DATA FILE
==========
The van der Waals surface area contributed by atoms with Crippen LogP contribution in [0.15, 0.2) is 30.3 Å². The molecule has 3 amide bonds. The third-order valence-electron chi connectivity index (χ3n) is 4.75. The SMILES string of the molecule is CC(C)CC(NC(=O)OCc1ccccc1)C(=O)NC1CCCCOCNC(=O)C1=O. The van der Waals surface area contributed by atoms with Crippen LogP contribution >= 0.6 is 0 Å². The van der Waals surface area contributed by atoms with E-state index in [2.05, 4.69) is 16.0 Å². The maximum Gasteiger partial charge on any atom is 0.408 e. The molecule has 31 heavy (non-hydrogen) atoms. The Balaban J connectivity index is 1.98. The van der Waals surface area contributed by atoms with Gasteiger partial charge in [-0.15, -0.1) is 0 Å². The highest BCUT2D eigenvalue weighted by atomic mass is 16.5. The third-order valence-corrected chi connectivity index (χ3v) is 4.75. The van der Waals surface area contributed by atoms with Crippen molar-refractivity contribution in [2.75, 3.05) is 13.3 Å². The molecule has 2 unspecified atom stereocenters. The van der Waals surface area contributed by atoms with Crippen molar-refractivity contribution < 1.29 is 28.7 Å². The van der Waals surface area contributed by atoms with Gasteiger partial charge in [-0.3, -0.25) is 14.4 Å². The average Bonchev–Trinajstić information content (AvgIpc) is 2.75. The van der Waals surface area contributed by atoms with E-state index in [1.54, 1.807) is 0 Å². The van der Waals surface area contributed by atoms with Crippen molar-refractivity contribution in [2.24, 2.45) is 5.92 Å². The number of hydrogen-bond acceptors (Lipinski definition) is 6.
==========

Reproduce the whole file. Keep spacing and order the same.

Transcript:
The van der Waals surface area contributed by atoms with Crippen LogP contribution in [0.15, 0.2) is 30.3 Å². The molecule has 3 amide bonds. The third-order valence-electron chi connectivity index (χ3n) is 4.75. The SMILES string of the molecule is CC(C)CC(NC(=O)OCc1ccccc1)C(=O)NC1CCCCOCNC(=O)C1=O. The van der Waals surface area contributed by atoms with Crippen LogP contribution >= 0.6 is 0 Å². The van der Waals surface area contributed by atoms with E-state index in [2.05, 4.69) is 16.0 Å². The maximum Gasteiger partial charge on any atom is 0.408 e. The molecule has 31 heavy (non-hydrogen) atoms. The Balaban J connectivity index is 1.98. The van der Waals surface area contributed by atoms with Gasteiger partial charge in [-0.15, -0.1) is 0 Å². The highest BCUT2D eigenvalue weighted by atomic mass is 16.5. The third-order valence-corrected chi connectivity index (χ3v) is 4.75. The van der Waals surface area contributed by atoms with Crippen molar-refractivity contribution in [2.75, 3.05) is 13.3 Å². The molecule has 2 unspecified atom stereocenters. The van der Waals surface area contributed by atoms with Crippen molar-refractivity contribution < 1.29 is 28.7 Å². The van der Waals surface area contributed by atoms with Gasteiger partial charge in [-0.3, -0.25) is 14.4 Å². The average Bonchev–Trinajstić information content (AvgIpc) is 2.75. The van der Waals surface area contributed by atoms with E-state index in [1.54, 1.807) is 0 Å². The van der Waals surface area contributed by atoms with Crippen molar-refractivity contribution in [2.24, 2.45) is 5.92 Å². The number of hydrogen-bond acceptors (Lipinski definition) is 6.